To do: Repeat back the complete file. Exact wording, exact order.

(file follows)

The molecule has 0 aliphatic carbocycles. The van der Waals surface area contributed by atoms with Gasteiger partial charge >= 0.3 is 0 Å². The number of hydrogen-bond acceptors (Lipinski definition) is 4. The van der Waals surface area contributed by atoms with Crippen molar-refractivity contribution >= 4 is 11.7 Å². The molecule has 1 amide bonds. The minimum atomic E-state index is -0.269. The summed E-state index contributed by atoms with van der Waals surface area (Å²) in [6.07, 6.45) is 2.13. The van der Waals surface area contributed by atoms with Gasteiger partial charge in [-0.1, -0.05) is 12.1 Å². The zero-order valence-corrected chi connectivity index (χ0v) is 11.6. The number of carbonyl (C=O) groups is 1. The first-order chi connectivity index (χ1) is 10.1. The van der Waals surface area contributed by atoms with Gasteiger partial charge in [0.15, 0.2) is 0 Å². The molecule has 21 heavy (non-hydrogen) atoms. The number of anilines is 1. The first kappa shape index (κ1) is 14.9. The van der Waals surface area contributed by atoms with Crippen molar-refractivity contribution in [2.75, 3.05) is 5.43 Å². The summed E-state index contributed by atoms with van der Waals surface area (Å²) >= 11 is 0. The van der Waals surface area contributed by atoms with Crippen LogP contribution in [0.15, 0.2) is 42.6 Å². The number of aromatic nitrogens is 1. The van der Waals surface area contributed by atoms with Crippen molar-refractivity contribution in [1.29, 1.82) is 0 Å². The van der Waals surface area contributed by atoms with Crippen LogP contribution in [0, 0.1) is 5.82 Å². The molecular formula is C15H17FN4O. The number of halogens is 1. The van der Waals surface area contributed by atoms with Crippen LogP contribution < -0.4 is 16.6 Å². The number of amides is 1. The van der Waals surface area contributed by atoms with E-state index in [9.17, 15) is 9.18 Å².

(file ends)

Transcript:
The molecule has 0 aliphatic carbocycles. The van der Waals surface area contributed by atoms with Gasteiger partial charge >= 0.3 is 0 Å². The number of hydrogen-bond acceptors (Lipinski definition) is 4. The van der Waals surface area contributed by atoms with Crippen molar-refractivity contribution >= 4 is 11.7 Å². The molecule has 1 amide bonds. The minimum atomic E-state index is -0.269. The summed E-state index contributed by atoms with van der Waals surface area (Å²) in [6.07, 6.45) is 2.13. The van der Waals surface area contributed by atoms with Gasteiger partial charge in [-0.1, -0.05) is 12.1 Å². The zero-order valence-corrected chi connectivity index (χ0v) is 11.6. The number of carbonyl (C=O) groups is 1. The first-order chi connectivity index (χ1) is 10.1. The van der Waals surface area contributed by atoms with Gasteiger partial charge in [0.15, 0.2) is 0 Å². The molecule has 21 heavy (non-hydrogen) atoms. The number of anilines is 1. The first kappa shape index (κ1) is 14.9. The van der Waals surface area contributed by atoms with Crippen molar-refractivity contribution in [2.75, 3.05) is 5.43 Å². The summed E-state index contributed by atoms with van der Waals surface area (Å²) >= 11 is 0. The van der Waals surface area contributed by atoms with Crippen LogP contribution in [0.15, 0.2) is 42.6 Å². The number of aromatic nitrogens is 1. The van der Waals surface area contributed by atoms with Crippen molar-refractivity contribution in [1.29, 1.82) is 0 Å². The van der Waals surface area contributed by atoms with Crippen LogP contribution in [0, 0.1) is 5.82 Å². The molecular formula is C15H17FN4O. The number of halogens is 1. The van der Waals surface area contributed by atoms with Crippen LogP contribution < -0.4 is 16.6 Å². The number of amides is 1. The van der Waals surface area contributed by atoms with E-state index in [9.17, 15) is 9.18 Å².